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Aviation Psychologists are highly trained to assist the aviation industry with its inherent set of problems. It is an invaluable tool in the evaluation of potential employees, the promotion of the smooth operation and interaction between the various work areas in aviation; the proper balance between automation and human involvement, and the maintenance of emotionally, mentally, healthy pilots, flight crews, and air traffic controllers.
Qualified Aviation Psychologists must implement these diagnostic and assessment tools and programs to help with the selection and training of potential employees, with respect to their adaptability, capability, and readiness for stressful careers in the aviation industry. It has become apparent that it is more cost effective to utilize the knowledge and skills of Aviation Psychologists before the training programs begin.
Aviation Psychologists provide a beneficial component for ensuring that different personalities harmonize and have a positive effect on performance. To optimize “the team behavior” will result in economic benefits for the company, higher job satisfaction, as well as a significant improvement in flight safety; today, this is largely due to the knowledge and skills of Aviation Psychologists, who blend traditional tools with new techniques for the benefit of everyone associated with aviation. The expected eradication of human error due to the infusion of automation in the workplace has not proven to be consistent or reliable. In some cases, automation can induce human error. It is equally possible that the behavior of the automation will be difficult for the operators to understand and anticipate, which can create what are known as “automation surprises.”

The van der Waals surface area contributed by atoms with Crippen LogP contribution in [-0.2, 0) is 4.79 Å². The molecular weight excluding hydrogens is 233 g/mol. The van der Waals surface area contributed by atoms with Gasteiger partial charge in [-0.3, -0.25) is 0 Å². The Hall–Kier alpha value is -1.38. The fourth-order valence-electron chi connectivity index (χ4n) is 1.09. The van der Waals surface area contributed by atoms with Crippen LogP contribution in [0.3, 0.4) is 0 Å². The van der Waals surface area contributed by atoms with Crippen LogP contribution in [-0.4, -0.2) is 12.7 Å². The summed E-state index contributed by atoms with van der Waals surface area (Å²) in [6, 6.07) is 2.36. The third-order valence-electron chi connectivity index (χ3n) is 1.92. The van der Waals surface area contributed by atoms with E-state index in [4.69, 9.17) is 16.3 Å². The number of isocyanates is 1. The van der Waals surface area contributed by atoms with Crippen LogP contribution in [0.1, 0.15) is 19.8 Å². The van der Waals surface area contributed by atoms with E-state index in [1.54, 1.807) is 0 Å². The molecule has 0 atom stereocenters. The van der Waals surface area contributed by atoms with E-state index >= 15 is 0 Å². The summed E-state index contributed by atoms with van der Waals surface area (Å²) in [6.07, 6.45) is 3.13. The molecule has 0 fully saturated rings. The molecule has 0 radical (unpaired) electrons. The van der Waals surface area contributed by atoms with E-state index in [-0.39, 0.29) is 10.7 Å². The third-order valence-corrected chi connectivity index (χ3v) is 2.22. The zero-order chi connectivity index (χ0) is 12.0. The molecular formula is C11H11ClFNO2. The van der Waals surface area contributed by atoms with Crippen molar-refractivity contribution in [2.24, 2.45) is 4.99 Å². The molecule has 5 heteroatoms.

This results in “coordination breakdowns” between man and machine. Automation policies are meant to reduce the risks of “coordination breakdowns” across highly automated flight desks; their aim is to match the level of automation with human responsibilies and cockpit display interfaces and air traffic controller interface displays. Technology-centered automation ignores the impact of automation on the operator, who is simply not taken into account. Leftover tasks are too difficult to automate, so humans must complete them. They are often boring monitoring tasks. The operators’ competence levels decrease due to a significant drop in motivation. Differential job analysis helps the Aviation Psychologist to resolve these issues and keep the skies safe for travelors.
Helping Psychology is brought to you by Argosy University. Argosy University offers a wide selection of bachelor's, master's, and doctoral degree programs in a variety of psychology concentrations at 19 locations across the nation.
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